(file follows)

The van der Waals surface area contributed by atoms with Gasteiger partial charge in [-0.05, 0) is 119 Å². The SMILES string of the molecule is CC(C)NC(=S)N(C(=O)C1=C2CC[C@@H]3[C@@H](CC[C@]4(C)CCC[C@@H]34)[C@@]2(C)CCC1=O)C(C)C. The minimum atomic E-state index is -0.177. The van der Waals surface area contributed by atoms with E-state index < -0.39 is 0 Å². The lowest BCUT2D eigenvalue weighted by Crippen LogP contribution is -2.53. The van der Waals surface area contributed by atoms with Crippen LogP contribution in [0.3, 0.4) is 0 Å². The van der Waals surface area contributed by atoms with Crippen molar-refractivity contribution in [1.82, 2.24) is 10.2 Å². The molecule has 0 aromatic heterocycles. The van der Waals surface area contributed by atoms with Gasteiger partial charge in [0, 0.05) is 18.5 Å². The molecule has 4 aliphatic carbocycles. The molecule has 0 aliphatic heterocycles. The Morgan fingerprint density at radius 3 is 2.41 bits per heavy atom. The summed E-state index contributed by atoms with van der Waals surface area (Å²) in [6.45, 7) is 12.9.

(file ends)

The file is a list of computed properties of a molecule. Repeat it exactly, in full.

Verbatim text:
The van der Waals surface area contributed by atoms with Gasteiger partial charge in [-0.05, 0) is 119 Å². The SMILES string of the molecule is CC(C)NC(=S)N(C(=O)C1=C2CC[C@@H]3[C@@H](CC[C@]4(C)CCC[C@@H]34)[C@@]2(C)CCC1=O)C(C)C. The minimum atomic E-state index is -0.177. The van der Waals surface area contributed by atoms with E-state index < -0.39 is 0 Å². The lowest BCUT2D eigenvalue weighted by Crippen LogP contribution is -2.53. The van der Waals surface area contributed by atoms with Crippen LogP contribution in [0.3, 0.4) is 0 Å². The van der Waals surface area contributed by atoms with Crippen molar-refractivity contribution in [1.82, 2.24) is 10.2 Å². The molecule has 0 aromatic heterocycles. The van der Waals surface area contributed by atoms with Gasteiger partial charge in [0, 0.05) is 18.5 Å². The molecule has 4 aliphatic carbocycles. The molecule has 0 aliphatic heterocycles. The Morgan fingerprint density at radius 3 is 2.41 bits per heavy atom. The summed E-state index contributed by atoms with van der Waals surface area (Å²) in [6.45, 7) is 12.9.